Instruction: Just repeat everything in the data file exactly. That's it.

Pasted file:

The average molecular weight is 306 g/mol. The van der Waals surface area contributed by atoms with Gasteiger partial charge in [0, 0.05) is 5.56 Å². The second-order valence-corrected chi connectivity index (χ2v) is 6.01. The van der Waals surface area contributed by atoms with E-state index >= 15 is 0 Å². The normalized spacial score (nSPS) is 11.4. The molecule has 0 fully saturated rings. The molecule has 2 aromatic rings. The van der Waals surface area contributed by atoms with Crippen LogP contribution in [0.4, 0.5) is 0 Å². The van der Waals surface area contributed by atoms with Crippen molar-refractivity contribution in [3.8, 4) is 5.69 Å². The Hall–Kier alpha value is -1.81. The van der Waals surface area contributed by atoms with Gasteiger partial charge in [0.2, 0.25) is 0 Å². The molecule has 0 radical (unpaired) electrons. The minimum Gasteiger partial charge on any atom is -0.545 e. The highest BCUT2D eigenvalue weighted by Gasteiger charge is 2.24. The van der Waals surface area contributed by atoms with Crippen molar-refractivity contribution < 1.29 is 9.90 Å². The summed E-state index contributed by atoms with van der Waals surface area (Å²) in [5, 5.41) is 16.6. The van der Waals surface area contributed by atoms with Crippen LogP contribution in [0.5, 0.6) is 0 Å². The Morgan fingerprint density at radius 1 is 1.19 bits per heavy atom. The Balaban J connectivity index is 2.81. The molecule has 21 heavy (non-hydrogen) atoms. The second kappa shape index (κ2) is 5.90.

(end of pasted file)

The average molecular weight is 306 g/mol. The van der Waals surface area contributed by atoms with Gasteiger partial charge in [0, 0.05) is 5.56 Å². The second-order valence-corrected chi connectivity index (χ2v) is 6.01. The van der Waals surface area contributed by atoms with E-state index >= 15 is 0 Å². The normalized spacial score (nSPS) is 11.4. The molecule has 0 fully saturated rings. The molecule has 2 aromatic rings. The van der Waals surface area contributed by atoms with Crippen LogP contribution in [0.4, 0.5) is 0 Å². The van der Waals surface area contributed by atoms with Crippen molar-refractivity contribution in [3.8, 4) is 5.69 Å². The Hall–Kier alpha value is -1.81. The van der Waals surface area contributed by atoms with Gasteiger partial charge in [0.2, 0.25) is 0 Å². The molecule has 0 radical (unpaired) electrons. The minimum Gasteiger partial charge on any atom is -0.545 e. The highest BCUT2D eigenvalue weighted by Gasteiger charge is 2.24. The van der Waals surface area contributed by atoms with Crippen molar-refractivity contribution < 1.29 is 9.90 Å². The summed E-state index contributed by atoms with van der Waals surface area (Å²) in [5, 5.41) is 16.6. The van der Waals surface area contributed by atoms with Crippen LogP contribution in [0.5, 0.6) is 0 Å². The Morgan fingerprint density at radius 1 is 1.19 bits per heavy atom. The Balaban J connectivity index is 2.81. The molecule has 21 heavy (non-hydrogen) atoms. The second kappa shape index (κ2) is 5.90.